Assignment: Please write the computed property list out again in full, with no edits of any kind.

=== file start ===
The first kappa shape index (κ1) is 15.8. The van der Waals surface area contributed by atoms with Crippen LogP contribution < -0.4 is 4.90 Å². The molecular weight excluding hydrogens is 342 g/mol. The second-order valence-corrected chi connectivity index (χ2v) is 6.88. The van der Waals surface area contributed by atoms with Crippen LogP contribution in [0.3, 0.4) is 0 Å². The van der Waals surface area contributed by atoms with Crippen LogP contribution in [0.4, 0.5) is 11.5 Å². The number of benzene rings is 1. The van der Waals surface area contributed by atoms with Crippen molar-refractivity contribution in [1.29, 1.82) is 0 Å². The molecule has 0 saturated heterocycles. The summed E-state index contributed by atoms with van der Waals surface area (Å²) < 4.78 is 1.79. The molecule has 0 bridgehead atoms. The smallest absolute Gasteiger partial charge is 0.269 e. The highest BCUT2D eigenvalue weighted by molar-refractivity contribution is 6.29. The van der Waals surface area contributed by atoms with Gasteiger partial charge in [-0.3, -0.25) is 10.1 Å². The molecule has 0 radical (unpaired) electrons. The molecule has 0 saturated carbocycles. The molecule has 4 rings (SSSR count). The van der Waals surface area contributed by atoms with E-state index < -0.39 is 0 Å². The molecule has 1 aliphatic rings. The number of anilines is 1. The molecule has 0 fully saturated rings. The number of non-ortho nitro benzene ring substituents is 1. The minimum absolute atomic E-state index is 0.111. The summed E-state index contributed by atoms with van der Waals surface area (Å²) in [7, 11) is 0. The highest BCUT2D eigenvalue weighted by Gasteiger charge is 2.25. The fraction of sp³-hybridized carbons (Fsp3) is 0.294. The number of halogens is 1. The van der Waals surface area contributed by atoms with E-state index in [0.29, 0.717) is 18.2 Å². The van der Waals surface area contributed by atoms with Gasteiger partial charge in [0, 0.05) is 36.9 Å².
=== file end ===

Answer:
The first kappa shape index (κ1) is 15.8. The van der Waals surface area contributed by atoms with Crippen LogP contribution < -0.4 is 4.90 Å². The molecular weight excluding hydrogens is 342 g/mol. The second-order valence-corrected chi connectivity index (χ2v) is 6.88. The van der Waals surface area contributed by atoms with Crippen LogP contribution in [0.3, 0.4) is 0 Å². The van der Waals surface area contributed by atoms with Crippen LogP contribution in [0.4, 0.5) is 11.5 Å². The number of benzene rings is 1. The van der Waals surface area contributed by atoms with Crippen molar-refractivity contribution in [1.29, 1.82) is 0 Å². The molecule has 0 saturated heterocycles. The summed E-state index contributed by atoms with van der Waals surface area (Å²) < 4.78 is 1.79. The molecule has 0 bridgehead atoms. The smallest absolute Gasteiger partial charge is 0.269 e. The highest BCUT2D eigenvalue weighted by molar-refractivity contribution is 6.29. The van der Waals surface area contributed by atoms with Gasteiger partial charge in [-0.3, -0.25) is 10.1 Å². The molecule has 0 radical (unpaired) electrons. The molecule has 0 saturated carbocycles. The molecule has 4 rings (SSSR count). The van der Waals surface area contributed by atoms with E-state index < -0.39 is 0 Å². The molecule has 1 aliphatic rings. The number of anilines is 1. The molecule has 0 fully saturated rings. The number of non-ortho nitro benzene ring substituents is 1. The minimum absolute atomic E-state index is 0.111. The summed E-state index contributed by atoms with van der Waals surface area (Å²) in [7, 11) is 0. The highest BCUT2D eigenvalue weighted by Gasteiger charge is 2.25. The fraction of sp³-hybridized carbons (Fsp3) is 0.294. The number of halogens is 1. The van der Waals surface area contributed by atoms with E-state index in [0.29, 0.717) is 18.2 Å². The van der Waals surface area contributed by atoms with Gasteiger partial charge in [0, 0.05) is 36.9 Å².